Comparing the Glycemic Index to the Glycemic Load
6 of 9 in Series: The Essentials of Starting a Low-Glycemic Diet
Rather than limiting yourself strictly to foods low on the glycemic index, you can broaden your outlook to include the glycemic load. The glycemic load is based on the idea that a high-glycemic food eaten in small quantities produces a blood sugar response similar to the response produced by low-glycemic foods. The glycemic load breaks carbs down into the quantity you’d typically eat at one sitting, which can turn a high-glycemic food into a low-glycemic food. That’s good news because you don’t want to be too restricted in what you can eat.
The glycemic load takes into account the fact that the amount of carbohydrates vary in different foods (for instance, some fruits and vegetables have only 5 grams of carbohydrates whereas starches have up to 15 grams). It calculates the quality and quantity of carbohydrates at a meal.
Looking at portion sizes and carbohydrate grams can give you a better understanding of the glycemic load:
|Food Group||Carbohydrate Grams||Portion Size|
|Starches||15||1/2 cup pasta, 1 slice bread, 1/3 cup white rice|
|Fruits||15||1 small piece|
|Dairy products||12||1 cup milk, 1 cup light yogurt|
|Nonstarchy vegetables||5||1/2 cup cooked, 1 cup raw|
The amount of carbohydrates in a serving of a particular food depends as much on the portion size as it does on the food itself. So consuming 50 grams of carbohydrates (which is definitely more than one serving) will have a dramatic impact on your blood sugar. Take carrots, for example. Carrots have a high glycemic index when cooked (41 to be exact), yet they’re considered a nonstarchy vegetable. To consume 50 grams of carbohydrates in carrots, you’d have to eat 5 cups! Because the amount of carbohydrates in carrots is so low compared to their average portion size, the glycemic load of carrots is low as well.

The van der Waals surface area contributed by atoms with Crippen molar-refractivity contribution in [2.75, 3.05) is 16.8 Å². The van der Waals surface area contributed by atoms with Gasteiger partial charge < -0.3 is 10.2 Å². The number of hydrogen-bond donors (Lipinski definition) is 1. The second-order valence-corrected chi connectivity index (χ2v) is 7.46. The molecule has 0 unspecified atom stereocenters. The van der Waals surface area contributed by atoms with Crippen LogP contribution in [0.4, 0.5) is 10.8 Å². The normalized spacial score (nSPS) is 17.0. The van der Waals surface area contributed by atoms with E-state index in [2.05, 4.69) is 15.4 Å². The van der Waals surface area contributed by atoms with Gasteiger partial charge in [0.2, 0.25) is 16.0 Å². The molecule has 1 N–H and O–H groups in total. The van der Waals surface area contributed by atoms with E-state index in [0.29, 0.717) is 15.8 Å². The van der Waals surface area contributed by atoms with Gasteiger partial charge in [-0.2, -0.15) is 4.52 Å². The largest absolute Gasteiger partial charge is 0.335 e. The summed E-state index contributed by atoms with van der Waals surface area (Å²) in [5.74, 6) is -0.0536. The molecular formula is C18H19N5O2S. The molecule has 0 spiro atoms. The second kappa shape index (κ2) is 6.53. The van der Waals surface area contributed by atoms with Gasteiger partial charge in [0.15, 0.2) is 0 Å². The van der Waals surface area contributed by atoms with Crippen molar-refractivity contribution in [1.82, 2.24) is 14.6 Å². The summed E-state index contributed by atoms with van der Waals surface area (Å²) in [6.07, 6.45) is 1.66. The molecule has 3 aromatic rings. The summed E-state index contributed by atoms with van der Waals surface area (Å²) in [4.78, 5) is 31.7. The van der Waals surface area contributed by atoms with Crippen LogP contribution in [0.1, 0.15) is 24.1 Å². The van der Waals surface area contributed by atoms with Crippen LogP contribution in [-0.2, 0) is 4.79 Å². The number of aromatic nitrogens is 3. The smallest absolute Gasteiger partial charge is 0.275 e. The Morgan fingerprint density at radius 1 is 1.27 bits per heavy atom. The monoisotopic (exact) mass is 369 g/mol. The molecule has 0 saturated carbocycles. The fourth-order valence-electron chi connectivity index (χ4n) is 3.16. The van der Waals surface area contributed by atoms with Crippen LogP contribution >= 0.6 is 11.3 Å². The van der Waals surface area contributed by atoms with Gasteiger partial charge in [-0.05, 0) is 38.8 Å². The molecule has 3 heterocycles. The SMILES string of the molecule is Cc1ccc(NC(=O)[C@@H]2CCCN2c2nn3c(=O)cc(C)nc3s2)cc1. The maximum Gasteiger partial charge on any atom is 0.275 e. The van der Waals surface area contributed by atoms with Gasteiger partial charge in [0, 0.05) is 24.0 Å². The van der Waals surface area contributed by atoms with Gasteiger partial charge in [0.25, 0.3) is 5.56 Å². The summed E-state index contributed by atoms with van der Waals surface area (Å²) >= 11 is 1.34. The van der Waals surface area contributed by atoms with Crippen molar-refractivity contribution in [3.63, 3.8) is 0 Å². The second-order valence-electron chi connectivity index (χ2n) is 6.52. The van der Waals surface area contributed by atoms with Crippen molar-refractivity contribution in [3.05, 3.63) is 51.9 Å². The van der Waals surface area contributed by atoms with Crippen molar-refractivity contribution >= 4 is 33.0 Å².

On the other hand, a serving of instant white rice, another high-glycemic food with a glycemic index of 72, has around 15 grams of carbohydrates per 1/3-cup serving. To eat 50 grams of carbohydrates in instant white rice, you’d have to eat slightly more than 1 cup of rice — a fairly typical portion size for most people. This portion size means the glycemic load for instant white rice doesn’t change much from the food’s glycemic index.
The glycemic index compares the potential of foods with equal amounts of carbohydrates to raise blood sugar. The purpose of the glycemic load is to have a usable indicator of the glycemic index that takes portion size into account. Although adding glycemic load to the mix may cause the glycemic index of some foods, such as white rice, to remain the same, it opens up the door for enjoying more foods that may have a high glycemic index but a low glycemic load based on different portion sizes.